I am recognised worldwide as a Sustainability Expert and yet I can't seem to convey that to Klout. Oh, well, even Jesus was misunderstood!

Happy Trails,

over 7 years ago



I think that it is possible to measure influence algorithmically, just as the authority of web pages is possible to measure.

What I do question, however, is whether influencing the actions of Social Media users is in at all useful in measuring real social influence. A good example would be the recent UK AV referendum - if twitter represented the thoughts of the nation then the result would have been significantly different.

TL/DR: Social Media influence is an excellent tool for identifying individuals who can best help propagate a specific message or sentiment, but not so relevant when looking to actually sway public opinion.

over 7 years ago


Peter Austin @MarketingXD

Very good post about a tricky issue.

Also @LordManley is right. Social media influence is about making followers click. Real-world influence is about changing their beliefs. Not necessarily the same thing at all.

over 7 years ago

Chris Lake

Chris Lake, CEO at Empirical Proof

I think there are strong parallels with search algorithms, as you suggest. We know that link quantity matters. So does link quality, and the context of those pages / sites that are linking to a web page. And you can measure link velocity and spot spam.

However I also think that the proof is somewhat in the pudding. The results Google presents attract clicks (or the lack of clicks), which in turn provide user feedback data to Google, which it can use to finesse its algorithm (along with other signals). I wonder whether there's a similar kind of feedback loop available to the social influence apps, to help them improve? I suspect it's a little different but you're right: influence can be measured to some degree or other. I'm just not sure about the accuracy at this stage, and I think that context is often totally AWOL.

Great point on using Twitter to measure sentiment on AV. It would be unbalanced to just focus on one platform / demographic / sample group to determine a wider trend. It's a bit like measuring the effect of TV ads by monitoring just 5,500 households. Oh, wait...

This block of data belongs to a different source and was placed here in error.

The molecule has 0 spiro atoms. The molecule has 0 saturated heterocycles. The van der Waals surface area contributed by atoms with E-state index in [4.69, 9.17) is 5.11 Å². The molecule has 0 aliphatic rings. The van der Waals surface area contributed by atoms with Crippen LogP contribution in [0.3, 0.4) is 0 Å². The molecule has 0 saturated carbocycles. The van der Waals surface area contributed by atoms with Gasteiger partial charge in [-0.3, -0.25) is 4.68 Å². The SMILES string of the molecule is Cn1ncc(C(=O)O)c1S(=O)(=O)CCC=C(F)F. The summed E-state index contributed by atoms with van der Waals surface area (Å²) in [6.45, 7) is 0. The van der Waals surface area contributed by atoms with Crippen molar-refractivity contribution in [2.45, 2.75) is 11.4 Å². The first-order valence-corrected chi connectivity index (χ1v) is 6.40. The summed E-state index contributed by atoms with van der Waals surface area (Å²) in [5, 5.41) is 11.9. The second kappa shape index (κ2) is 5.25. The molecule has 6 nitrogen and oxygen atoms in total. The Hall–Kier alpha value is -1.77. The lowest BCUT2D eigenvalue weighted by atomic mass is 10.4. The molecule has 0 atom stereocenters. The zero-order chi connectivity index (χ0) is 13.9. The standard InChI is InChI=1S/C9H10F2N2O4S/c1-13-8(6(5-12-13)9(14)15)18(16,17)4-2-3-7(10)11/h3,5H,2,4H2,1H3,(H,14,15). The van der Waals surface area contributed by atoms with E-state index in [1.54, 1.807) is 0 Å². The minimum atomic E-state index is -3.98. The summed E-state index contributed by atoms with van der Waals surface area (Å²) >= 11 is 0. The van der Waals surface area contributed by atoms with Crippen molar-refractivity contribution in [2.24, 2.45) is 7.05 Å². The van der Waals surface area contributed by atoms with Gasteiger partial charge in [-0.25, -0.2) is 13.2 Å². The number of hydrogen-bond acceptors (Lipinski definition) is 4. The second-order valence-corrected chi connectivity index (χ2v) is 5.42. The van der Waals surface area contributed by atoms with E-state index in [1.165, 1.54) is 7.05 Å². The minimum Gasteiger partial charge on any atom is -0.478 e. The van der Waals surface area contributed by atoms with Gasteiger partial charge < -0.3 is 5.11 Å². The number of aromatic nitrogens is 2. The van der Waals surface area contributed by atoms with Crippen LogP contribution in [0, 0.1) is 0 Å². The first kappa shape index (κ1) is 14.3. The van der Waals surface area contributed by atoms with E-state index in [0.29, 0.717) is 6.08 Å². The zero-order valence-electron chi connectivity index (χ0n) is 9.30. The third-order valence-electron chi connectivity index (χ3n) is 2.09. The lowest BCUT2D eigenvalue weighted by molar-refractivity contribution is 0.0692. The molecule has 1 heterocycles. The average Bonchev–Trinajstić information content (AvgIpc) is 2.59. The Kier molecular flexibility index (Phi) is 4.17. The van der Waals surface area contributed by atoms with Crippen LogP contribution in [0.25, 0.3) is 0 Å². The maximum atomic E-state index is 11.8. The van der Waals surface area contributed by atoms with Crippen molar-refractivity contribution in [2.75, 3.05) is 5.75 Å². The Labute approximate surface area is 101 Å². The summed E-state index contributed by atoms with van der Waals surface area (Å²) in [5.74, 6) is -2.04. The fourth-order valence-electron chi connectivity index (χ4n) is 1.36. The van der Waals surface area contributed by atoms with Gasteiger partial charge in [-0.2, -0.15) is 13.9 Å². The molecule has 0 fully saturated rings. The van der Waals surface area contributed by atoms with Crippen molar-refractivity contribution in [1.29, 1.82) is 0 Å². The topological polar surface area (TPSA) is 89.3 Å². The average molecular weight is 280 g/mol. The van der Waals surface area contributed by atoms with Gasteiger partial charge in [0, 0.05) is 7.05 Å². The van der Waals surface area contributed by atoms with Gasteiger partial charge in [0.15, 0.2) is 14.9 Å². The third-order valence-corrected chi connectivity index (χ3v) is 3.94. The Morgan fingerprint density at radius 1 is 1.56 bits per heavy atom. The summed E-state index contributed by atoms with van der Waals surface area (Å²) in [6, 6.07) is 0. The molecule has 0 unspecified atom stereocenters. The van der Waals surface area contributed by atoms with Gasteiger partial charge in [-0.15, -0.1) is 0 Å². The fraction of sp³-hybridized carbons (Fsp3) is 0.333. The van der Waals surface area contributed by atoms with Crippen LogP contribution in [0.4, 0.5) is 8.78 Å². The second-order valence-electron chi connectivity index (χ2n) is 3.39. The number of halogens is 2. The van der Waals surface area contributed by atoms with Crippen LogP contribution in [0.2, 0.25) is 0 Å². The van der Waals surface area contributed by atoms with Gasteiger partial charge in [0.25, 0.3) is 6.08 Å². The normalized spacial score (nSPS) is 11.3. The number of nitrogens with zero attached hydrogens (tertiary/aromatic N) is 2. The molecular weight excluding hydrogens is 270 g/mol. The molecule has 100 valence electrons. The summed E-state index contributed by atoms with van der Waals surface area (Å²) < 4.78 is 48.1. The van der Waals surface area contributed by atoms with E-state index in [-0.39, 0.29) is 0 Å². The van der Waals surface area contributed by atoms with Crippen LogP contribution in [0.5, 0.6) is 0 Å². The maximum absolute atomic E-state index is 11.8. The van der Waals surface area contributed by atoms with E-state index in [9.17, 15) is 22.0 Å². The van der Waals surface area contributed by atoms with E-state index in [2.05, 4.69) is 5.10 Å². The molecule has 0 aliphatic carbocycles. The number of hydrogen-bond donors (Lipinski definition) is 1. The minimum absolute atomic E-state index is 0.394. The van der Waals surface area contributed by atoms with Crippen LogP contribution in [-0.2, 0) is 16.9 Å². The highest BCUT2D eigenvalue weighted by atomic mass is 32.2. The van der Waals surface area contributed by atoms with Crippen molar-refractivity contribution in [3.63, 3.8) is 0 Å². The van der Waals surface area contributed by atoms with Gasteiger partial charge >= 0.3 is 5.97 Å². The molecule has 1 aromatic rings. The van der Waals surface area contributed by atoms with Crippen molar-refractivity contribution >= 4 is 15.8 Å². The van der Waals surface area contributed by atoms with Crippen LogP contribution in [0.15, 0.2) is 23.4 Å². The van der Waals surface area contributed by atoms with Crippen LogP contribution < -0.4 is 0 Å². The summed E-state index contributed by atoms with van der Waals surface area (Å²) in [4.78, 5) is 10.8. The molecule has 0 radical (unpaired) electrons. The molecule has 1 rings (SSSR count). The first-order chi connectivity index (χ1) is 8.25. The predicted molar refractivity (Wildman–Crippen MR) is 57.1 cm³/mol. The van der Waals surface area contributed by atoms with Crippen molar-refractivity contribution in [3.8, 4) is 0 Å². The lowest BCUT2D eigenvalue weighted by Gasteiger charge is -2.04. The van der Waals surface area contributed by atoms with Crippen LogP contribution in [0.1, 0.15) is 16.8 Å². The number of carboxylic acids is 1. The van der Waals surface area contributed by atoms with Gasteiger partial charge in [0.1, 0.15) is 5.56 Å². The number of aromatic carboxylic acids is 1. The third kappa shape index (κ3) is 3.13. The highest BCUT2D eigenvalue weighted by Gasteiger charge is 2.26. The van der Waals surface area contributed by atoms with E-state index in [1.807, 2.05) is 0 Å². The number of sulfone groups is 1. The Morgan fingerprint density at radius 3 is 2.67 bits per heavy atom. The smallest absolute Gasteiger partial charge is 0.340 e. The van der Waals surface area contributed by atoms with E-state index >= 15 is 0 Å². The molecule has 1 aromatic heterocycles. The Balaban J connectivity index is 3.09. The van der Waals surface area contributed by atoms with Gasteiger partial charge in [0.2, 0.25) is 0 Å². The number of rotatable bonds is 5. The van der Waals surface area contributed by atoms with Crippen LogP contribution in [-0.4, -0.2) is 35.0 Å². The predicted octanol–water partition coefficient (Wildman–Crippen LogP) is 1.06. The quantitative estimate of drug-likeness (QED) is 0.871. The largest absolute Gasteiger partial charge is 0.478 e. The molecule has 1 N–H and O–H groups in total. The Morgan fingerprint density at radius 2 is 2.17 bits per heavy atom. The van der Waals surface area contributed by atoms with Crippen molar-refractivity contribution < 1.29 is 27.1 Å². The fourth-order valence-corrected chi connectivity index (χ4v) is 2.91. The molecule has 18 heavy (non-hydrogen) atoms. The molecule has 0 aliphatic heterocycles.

over 7 years ago


John MacDaniel

I agree with LordManley that it is possible to measure influence algorithmically. However how one brand defines an influencer vs. another brand may differ and these tools seems to lack the nimbleness and flexibility to take into account these types of nuances. For example I have one client who feels athletes and coaches are what they would target as an influencer. A Klout score does not tell me this. So we manually review the Social Profile of those posting and are able to dig deeper into who the author of the post is. Where I see automated identification of influence helpful is when we apply these tools on top of the intelligence that we have manually extracted. So as it exists today I still feel there is a need to manually apply some meta data to post and then utilize as much automated intelligence as possible providing the results are relevant and the insights are accurate within an acceptable level of measurement. So the bottom line is, there still exist a great opportunity for improvement.

over 7 years ago

Chris Lake

Chris Lake, CEO at Empirical Proof

Hey John,

Agree. What's missing is context. There is plenty of available data, to help the likes of Klout understand people (influencers) and their audiences (the influenced). For example bios (keywords and links, and the bios of all / key followers), and the content of the status updates (common keywords / themes), as well as following tweeted links to understand subjects of interest.

This kind of profiling is going to be essential. Ultimately what we need is deep segmentation. And that's when it could become quite interesting. Right now there is a sense of everybody being put into one pot, though certainly PeerIndex lists 'top topics' on user profiles, which is a start.

over 7 years ago

Chris Delahunty

Chris Delahunty, Director at MMK Media

Great article.